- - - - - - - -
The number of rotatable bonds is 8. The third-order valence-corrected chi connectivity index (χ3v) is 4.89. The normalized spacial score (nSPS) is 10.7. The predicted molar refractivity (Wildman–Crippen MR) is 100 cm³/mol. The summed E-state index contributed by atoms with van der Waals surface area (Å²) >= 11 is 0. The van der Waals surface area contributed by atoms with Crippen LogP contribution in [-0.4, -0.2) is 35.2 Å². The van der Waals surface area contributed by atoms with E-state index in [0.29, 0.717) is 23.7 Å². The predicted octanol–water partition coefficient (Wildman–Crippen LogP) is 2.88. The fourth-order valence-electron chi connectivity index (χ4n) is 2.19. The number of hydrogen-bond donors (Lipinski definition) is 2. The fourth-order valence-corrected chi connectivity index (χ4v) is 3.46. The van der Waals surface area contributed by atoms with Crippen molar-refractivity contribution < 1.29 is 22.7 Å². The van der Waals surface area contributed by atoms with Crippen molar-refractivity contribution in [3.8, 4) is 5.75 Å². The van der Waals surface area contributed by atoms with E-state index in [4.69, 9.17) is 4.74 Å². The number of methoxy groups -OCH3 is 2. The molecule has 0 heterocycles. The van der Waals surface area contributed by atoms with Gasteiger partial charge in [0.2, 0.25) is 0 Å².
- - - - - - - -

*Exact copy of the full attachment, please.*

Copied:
The number of rotatable bonds is 8. The third-order valence-corrected chi connectivity index (χ3v) is 4.89. The normalized spacial score (nSPS) is 10.7. The predicted molar refractivity (Wildman–Crippen MR) is 100 cm³/mol. The summed E-state index contributed by atoms with van der Waals surface area (Å²) >= 11 is 0. The van der Waals surface area contributed by atoms with Crippen LogP contribution in [-0.4, -0.2) is 35.2 Å². The van der Waals surface area contributed by atoms with E-state index in [0.29, 0.717) is 23.7 Å². The predicted octanol–water partition coefficient (Wildman–Crippen LogP) is 2.88. The fourth-order valence-electron chi connectivity index (χ4n) is 2.19. The number of hydrogen-bond donors (Lipinski definition) is 2. The fourth-order valence-corrected chi connectivity index (χ4v) is 3.46. The van der Waals surface area contributed by atoms with Crippen molar-refractivity contribution < 1.29 is 22.7 Å². The van der Waals surface area contributed by atoms with Crippen molar-refractivity contribution in [3.8, 4) is 5.75 Å². The van der Waals surface area contributed by atoms with E-state index in [4.69, 9.17) is 4.74 Å². The number of methoxy groups -OCH3 is 2. The molecule has 0 heterocycles. The van der Waals surface area contributed by atoms with Gasteiger partial charge in [0.2, 0.25) is 0 Å².